• Join over 1.2 million students every month
  • Accelerate your learning by 29%
  • Unlimited access from just £6.99 per month
Page
  1. 1
    1
  2. 2
    2
  3. 3
    3
  4. 4
    4
  5. 5
    5
  6. 6
    6
  7. 7
    7
  8. 8
    8
  9. 9
    9

To Investigate an Enzyme-Controlled Reaction.

Extracts from this document...

Introduction

PLAN TO INVESTIGATE AN ENZYME-CONTROLLED REACTION. Prior to planning this experiment an introduction into enzymes and substrates was given. 14/11/02- Week 1 - Discussed enzyme structure and how they work. Properties of enzymes - Activation energy needed for A reaction with or without an enzyme present. Theories of induced fit and lock and key hypothesis. Enzyme/substrate complexes. 21/11/02 - Week 2 - Varying enzyme and substrate concentrations within a Reaction. A BBC computer was used to see how a varying enzyme/ Substrate concentration affects a reaction. A graph was presented on the computer to show rate of reaction The other factors which may affect an enzyme- Controlled reaction were discussed, temperature, pH, Competitive/Non competitive inhibitors. Again, the BBC computer was used to show how these factors influenced a reaction. A class demonstration was performed and observations made of an enzyme-controlled reaction using hydrogen peroxide and potato catalase. After an introduction into enzyme-controlled reactions, I have been asked to investigate one of the factors that may affect the rate of an enzyme-controlled reaction. After taking the above into consideration I have decided to observe if varying potato catalase (enzyme), effects the decomposition of hydrogen peroxide into water and oxygen. To perform this experiment I have decided to vary enzyme concentrations by varying the weight of potato pieces. To observe how varying enzyme concentrations affects the decomposition of hydrogen peroxide, the rate of reaction will be measured by the amount of oxygen released in a fixed time. Consider factors that may affect experiment - temp, pH. 28/11/02 - Week 3 - Practical experiment performed. INVESTIGATION OF THE EFFECT OF ENZYME CONCENTRATION ON A SUBSTRATE The aims of this experiment are to establish if varying the concentration of the enzyme, catalase, affects the rate at which hydrogen peroxide is broken down to form oxygen and water. ...read more.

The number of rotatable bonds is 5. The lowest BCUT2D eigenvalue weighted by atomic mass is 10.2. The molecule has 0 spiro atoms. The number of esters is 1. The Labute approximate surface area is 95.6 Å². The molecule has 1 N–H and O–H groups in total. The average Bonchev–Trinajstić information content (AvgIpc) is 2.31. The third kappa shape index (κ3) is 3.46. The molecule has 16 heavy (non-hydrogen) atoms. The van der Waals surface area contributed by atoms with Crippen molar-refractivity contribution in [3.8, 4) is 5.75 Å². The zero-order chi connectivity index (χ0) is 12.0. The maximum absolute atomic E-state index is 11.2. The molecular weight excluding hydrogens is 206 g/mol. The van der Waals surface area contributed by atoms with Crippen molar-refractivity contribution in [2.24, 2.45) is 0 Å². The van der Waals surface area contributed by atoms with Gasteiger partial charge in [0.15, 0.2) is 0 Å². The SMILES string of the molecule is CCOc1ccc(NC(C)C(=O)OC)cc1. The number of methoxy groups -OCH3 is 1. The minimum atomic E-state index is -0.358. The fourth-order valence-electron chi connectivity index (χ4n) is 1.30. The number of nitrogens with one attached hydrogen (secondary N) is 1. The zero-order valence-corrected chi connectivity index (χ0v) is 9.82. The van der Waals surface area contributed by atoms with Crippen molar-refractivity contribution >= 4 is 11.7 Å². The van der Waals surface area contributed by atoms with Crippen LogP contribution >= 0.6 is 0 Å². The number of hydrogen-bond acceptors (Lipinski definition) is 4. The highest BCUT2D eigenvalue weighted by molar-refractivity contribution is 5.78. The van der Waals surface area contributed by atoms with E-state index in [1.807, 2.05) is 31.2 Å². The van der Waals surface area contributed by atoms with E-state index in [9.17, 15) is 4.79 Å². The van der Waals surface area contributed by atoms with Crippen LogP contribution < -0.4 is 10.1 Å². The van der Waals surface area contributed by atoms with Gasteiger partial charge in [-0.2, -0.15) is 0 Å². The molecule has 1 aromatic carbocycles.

Middle

Where enzymes are absent in a reaction, energy can be given in the form of temperature or pressure that provides molecules with kinetic energy. This overcomes the energy barrier and, enables them to move faster thus more collisions occur. An increase in collisions gives a greater rate of reaction. In the presence of an enzyme the activation energy is lowered and the reaction will occur more readily, even at low temperatures. An increase in temperature above ( 40 to 45 ) can break delicate hydrogen and Ionic bonds which give the enzyme this specific structure. The substrate molecule will no longer be able to bind to the active site as the enzyme is denatured. The experiment was performed at a constant room temperature ( 15 ) and no source of heat was introduced. A possible source of error could have been slight variations in the room temperature, which may have led to some inaccuracies between varying enzyme concentrations. An improvement to this experiment would be to measure the temperature of the reaction with a thermometer. Some reactions transfer energy to the environment (exothermic reaction), which increases the temperature of the reaction. Energy can also be absorbed from the environment (endothermic reaction), in this case temperature decreases. In both these cases, a more accurate measurement would be obtained by using a thermometer. Enzymes are complex globular protein molecules, which have a specific protein tertiary structure. This structure is formed from basic amino acids, which are formed in a particular sequence. This sequence is held together peptide bonds that link each amino acid. The specific structure of the enzyme is given when a polypeptide chain folds back on itself. This folding occurs because there are different areas of negative and positive charge, which attract each other. ...read more.

Conclusion